29 October 2018
We were on a break…?
A celebrity divorce is in the news once again, following the pronouncement of decree nisi on behalf of Lisa Armstrong and her husband, TV Presenter, Ant McPartlin.
The papers have stressed that the relationship broke down due to Ant’s adultery, making him intolerable to live with. However, what the papers haven’t identified, is that this is the legal requirement whenever a person wishes to issue divorce proceedings based upon the fact of adultery. The press also haven’t made it clear that the adultery can occur following a separation, and that it need not be the reason for the final breakdown of the marriage.
There is actually only one ground for a divorce, which is that the marriage has broken down irretrievably. In order to be granted a divorce this needs to be supported by one of five facts which, put simply, amount to:
- Adultery and the petitioner finds it intolerable to live with their spouse;
- Behaviour such that the petitioner cannot reasonably be expected to live with their spouse;
- Desertion for a continuous period of at least 2 years;
- Living apart for a continuous period of at least 2 years and the spouse consents; and
- Living apart for a continuous period of at least 5 years.
Although it is not unusual for a petition to be filed on the factor of adultery, on this occasion if appears to have been based on adultery that occurred post-separation which is not widely known as ‘divorceable’ behaviour.
There is no required/legal distinction between the act(s) of adultery occurring before or after separation. Not all separated couples immediately live in separate properties (for practical or financial reasons) so the distinction is not so clear cut in many marriages. The only requirement is that the couple do not return to living together ‘as a couple’ for a period(s) exceeding 6 months after discovering the adultery. This is to demonstrate to the court that the marriage is not reconcilable.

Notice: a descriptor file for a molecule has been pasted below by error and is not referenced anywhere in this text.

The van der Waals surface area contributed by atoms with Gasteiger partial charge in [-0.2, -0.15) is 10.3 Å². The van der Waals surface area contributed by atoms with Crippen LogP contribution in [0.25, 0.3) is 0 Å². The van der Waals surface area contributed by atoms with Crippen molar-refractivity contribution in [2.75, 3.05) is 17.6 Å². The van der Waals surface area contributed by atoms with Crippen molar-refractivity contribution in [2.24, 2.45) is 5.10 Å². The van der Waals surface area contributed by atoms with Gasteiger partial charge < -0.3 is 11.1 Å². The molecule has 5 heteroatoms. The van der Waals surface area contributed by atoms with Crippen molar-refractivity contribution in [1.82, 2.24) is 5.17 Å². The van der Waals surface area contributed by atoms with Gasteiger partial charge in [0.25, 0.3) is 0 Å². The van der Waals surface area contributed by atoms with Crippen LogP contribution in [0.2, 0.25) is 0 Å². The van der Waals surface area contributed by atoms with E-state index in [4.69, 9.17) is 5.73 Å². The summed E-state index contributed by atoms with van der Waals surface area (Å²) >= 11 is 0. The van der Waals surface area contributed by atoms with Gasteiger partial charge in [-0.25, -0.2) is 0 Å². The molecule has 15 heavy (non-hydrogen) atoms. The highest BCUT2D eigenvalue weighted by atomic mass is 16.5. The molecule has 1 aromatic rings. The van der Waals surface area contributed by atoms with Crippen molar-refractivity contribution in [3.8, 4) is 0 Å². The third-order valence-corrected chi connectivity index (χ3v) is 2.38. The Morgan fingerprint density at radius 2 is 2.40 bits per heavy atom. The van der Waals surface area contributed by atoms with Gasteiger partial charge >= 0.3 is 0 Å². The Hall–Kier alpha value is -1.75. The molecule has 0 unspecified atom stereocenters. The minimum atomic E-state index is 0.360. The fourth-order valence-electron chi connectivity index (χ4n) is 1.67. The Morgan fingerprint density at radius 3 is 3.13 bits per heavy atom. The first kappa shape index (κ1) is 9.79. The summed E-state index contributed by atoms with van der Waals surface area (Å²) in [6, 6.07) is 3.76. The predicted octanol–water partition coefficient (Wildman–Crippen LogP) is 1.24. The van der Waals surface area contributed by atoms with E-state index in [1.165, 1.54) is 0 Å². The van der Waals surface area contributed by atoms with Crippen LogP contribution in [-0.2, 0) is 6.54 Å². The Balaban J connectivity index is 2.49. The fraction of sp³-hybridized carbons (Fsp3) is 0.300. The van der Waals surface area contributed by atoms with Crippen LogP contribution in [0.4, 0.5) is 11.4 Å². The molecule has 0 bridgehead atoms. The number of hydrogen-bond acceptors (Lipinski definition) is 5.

Ant McPartlin admitted committing adultery with an unnamed woman since separating from his Lisa Armstrong earlier this year after 11 years of marriage, which enabled the petition to proceed to the next stage (decree nisi) more easily.
The tabloids in this case (and in many others) announced that the pair have been ‘granted a divorce in 30 seconds’ which follows newspapers’ perpetuated belief in ‘quickie divorces.’ This is misleading. When the Judge pronounced decree nisi on Tuesday in this matter, it may or may not have taken 30 seconds. However, the pair are still legally married until the court grant their decree absolute. It is this document which will confirm that Lisa and Ant are divorced. Lisa may apply for decree absolute 6 weeks and 1 day after decree nisi has been pronounced.
‘Divorce in 30 seconds’ may sound like it should be the working title to a Hollywood B-movie, but the legal system is a long way off to making such a process a reality, if ever.
It is likely that a lot of work by the couple and their legal team went into reaching the decree nisi stage of their divorce, as well as the judge’s review of the various documents. Now that decree nisi has been pronounced, the court have jurisdiction to make a financial order and it is likely that the couple and their lawyers will now turn their minds to this issue which may have been running alongside these divorce proceedings.